David Bourget (Western Ontario)
David Chalmers (ANU, NYU)
Rafael De Clercq
Jack Alan Reynolds
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Philosophy of the Social Sciences 33 (1):53-76 (2003)
In this discussion, the author asks the question if Oakeshott’s famous depiction of a practice might be understood in relation to contemporary cognitive science, in particular connectionism (the contemporary cognitive science approach concerned with the problem of skills and skilled knowing) and in terms of the now conventional view of "normativity" in Anglo-American philosophy. The author suggests that Oakeshott meant to contrast practices to an alternative "Kantian" model of a shared tacit mental frame or set of rules. If cognitive science, in its connectionist forms, allows us to give a naturalistic though nonreductive sense to his words, Oakeshott, like other philosophers who have employed the concept of tradition, expanded his discussion into a broader reconsideration of the nature of theorizing, a metaphilosophy. And this extension can be understood in relation to such recent thinkers as McDowell and, in particular, to the problem of the acquisition of the normative. Key Words: idealism • Oakeshott • connectionism • normativity.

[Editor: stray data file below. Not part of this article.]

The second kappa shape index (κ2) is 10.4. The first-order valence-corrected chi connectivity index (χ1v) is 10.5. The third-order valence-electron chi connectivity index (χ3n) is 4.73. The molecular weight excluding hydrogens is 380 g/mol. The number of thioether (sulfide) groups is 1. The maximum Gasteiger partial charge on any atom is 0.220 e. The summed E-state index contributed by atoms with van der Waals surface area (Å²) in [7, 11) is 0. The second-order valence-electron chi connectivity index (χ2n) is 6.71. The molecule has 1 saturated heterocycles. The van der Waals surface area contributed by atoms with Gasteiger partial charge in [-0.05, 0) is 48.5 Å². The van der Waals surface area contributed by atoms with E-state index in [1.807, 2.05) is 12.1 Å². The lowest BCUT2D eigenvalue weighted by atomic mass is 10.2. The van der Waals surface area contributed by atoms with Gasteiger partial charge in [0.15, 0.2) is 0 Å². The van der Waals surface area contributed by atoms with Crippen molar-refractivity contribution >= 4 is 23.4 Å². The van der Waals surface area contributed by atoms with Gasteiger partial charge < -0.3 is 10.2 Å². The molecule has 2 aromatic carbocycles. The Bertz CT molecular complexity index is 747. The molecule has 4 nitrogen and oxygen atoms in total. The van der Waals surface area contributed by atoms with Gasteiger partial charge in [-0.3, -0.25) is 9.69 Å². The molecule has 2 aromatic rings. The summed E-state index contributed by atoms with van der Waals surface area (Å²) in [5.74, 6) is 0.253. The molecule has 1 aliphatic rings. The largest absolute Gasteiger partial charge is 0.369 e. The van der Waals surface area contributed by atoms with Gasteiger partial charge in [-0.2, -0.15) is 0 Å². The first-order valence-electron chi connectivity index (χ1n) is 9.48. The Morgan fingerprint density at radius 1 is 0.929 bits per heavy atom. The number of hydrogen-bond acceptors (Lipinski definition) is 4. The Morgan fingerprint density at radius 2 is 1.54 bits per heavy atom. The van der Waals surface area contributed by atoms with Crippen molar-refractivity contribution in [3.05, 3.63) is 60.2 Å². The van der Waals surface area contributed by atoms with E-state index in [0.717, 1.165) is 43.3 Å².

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Erkki Kilpinen (2009). The Habitual Conception of Action and Social Theory. Semiotica 2009 (173):99-128.
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